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|17th January 2008, 20:54||#1|
I got a Dell Vostro 1500 last september and I also bought the Dlink portable wireless router I got it because it's super small and seemed like it would be a better choice for me because I travel alot and go to school. However I've found out that it's not so great for 24/7 use at my apartment, the littlest thing like a power or ISP flicker will make the router reset the IP which makes you connect it to the laptop and run the wizard again, most annoying.
I would like to find a rock stable wireless router that I can dedicate for home base use, something that won't disconnect or reset itself 5 times a day. I've been looking at the Rosewill RNX-G400, the Dlink WBR-2310 Rangebooster, and the LinkSYS WRT100 and would like your impute. If anyone has other suggestions of stable wireless routers let me know. By the way my Vostro has a wireless G receiver, I'm not sure if I should upgrade everything to wireless N or not. I've found that gaming and internet surfing work good with G but downloads are painfully slow compared to my desktop thats connected to a gigabit router. It would cost me about 70 bucks for the intel wireless N chip from Dell.com.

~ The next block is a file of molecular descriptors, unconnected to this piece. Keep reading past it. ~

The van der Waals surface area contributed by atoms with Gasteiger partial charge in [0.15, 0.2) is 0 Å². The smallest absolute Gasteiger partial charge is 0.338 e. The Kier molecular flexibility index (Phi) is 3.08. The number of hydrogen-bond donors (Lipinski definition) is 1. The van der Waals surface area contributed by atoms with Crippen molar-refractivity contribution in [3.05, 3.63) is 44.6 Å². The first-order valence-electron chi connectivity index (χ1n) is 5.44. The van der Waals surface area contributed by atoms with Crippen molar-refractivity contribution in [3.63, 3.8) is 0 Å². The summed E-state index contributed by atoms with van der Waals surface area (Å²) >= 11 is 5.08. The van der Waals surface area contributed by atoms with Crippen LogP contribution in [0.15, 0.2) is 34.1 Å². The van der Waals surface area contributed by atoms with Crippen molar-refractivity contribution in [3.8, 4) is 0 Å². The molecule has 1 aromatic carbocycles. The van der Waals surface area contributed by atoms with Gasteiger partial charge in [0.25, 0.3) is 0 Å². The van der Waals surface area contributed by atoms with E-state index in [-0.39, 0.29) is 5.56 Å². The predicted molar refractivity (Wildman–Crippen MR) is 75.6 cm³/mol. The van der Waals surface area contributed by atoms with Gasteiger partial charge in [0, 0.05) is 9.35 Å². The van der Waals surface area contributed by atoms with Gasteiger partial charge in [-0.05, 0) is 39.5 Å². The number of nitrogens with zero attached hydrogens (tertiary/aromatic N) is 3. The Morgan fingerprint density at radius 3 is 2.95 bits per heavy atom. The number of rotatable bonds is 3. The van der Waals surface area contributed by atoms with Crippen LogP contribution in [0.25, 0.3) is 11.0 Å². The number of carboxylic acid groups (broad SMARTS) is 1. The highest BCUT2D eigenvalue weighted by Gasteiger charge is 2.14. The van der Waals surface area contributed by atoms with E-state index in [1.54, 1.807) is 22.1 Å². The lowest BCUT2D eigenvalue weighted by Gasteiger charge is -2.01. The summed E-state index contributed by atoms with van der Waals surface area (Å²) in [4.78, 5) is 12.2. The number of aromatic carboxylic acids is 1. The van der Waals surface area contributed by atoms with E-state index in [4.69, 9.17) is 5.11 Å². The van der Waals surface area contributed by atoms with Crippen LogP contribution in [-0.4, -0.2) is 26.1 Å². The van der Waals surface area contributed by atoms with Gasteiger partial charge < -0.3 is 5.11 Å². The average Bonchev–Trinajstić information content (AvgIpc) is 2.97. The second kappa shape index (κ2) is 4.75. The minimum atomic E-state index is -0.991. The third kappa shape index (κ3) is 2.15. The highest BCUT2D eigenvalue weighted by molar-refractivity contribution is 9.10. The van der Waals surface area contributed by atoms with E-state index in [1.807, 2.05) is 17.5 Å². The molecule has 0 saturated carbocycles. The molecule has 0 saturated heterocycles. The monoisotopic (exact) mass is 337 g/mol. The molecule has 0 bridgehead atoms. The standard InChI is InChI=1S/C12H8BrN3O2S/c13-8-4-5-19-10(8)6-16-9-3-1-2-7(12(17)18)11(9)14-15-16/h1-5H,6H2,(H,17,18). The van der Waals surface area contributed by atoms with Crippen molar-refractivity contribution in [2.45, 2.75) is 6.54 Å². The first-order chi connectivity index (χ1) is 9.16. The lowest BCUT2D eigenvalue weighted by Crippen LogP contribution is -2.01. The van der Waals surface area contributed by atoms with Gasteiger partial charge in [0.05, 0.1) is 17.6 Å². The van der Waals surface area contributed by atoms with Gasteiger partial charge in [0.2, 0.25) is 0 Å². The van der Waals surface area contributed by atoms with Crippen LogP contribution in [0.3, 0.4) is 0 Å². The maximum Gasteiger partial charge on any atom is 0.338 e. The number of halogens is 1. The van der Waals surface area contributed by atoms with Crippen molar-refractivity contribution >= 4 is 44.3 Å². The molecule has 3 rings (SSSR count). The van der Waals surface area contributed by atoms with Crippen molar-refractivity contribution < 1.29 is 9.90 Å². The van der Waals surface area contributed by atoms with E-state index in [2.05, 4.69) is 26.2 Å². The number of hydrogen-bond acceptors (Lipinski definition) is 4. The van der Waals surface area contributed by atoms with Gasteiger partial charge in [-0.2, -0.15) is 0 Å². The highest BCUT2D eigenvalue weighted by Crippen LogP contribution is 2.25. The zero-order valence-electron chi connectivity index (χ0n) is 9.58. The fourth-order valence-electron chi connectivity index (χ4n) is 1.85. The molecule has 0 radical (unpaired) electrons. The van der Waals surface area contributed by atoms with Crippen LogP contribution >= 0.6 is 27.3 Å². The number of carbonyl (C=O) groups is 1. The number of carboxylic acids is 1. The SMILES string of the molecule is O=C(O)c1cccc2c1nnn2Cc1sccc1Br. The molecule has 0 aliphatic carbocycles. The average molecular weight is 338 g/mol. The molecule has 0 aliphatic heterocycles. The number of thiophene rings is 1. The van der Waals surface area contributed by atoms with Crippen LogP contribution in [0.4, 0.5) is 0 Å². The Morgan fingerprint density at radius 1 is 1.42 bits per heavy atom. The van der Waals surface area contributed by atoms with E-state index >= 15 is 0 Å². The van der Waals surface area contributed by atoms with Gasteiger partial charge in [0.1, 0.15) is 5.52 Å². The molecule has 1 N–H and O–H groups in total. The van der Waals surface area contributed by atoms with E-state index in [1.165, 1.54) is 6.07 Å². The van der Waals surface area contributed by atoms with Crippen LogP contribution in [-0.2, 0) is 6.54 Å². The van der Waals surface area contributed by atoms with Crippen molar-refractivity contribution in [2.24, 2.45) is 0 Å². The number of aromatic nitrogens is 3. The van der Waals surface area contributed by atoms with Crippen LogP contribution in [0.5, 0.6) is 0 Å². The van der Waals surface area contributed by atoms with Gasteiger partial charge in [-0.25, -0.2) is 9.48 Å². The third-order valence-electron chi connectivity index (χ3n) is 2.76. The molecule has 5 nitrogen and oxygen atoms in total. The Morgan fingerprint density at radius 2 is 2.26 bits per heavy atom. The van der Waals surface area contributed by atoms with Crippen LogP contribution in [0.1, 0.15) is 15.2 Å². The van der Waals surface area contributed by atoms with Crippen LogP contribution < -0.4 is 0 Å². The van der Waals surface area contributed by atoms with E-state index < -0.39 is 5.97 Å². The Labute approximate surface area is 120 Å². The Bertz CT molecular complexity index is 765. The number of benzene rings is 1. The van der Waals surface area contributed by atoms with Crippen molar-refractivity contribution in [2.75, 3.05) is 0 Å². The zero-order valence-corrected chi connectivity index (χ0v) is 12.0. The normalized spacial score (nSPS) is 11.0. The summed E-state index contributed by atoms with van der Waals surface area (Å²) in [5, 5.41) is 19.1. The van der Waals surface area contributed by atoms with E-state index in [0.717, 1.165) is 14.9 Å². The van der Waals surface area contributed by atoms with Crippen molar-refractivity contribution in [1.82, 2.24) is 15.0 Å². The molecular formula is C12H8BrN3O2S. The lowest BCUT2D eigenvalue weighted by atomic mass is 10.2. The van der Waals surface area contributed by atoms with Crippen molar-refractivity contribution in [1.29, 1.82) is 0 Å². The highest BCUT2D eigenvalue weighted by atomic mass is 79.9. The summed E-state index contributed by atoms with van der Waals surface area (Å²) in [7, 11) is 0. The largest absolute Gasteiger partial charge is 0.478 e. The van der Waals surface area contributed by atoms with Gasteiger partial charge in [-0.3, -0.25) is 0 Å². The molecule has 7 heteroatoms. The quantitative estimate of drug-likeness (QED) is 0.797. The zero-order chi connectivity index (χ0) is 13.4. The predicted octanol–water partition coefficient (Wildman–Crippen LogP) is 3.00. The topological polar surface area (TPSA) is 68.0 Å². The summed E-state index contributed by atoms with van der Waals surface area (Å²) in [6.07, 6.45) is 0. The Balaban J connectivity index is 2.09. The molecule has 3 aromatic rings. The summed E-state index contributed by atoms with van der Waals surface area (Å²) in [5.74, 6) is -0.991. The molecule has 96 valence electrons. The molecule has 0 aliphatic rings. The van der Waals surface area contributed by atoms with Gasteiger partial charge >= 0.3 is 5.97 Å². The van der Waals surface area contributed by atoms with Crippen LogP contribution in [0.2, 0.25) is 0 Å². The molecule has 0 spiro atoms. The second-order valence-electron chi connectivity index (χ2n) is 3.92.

Any thoughts appreciated
|27th January 2008, 23:08||#2|
I had previous issues with router instability with both D-Link, Netgear, and a Linksys BEFW11. I bought a Linksys WRT54G-L the L standing for Linux edition as in it can use alternative firmware such as Tomato or the nerdtacular DD-WRT. I personally use Tomato, the simple user interface reminds me of Google, as in it is easy to find what you need, rock solid stable, and has advanced QoS features for a basic home router.
QoS or Quality of service among other things, allows you to prioritize your local network traffic allowing for better ping in online games while running BitTorrent in the background.
|27th January 2008, 23:12||#3|
Remember to get quality you have to spend money. You pay for a cheap router you will be receiving exactly that.
|3rd February 2008, 04:49||#4|
Also just a thought, you could just run a langth of CAT5e cable to wherever you put your desktop in your home (I'm assuming a desk). I've never been a fan of wireless for my personal home network for anything other then my laptop.
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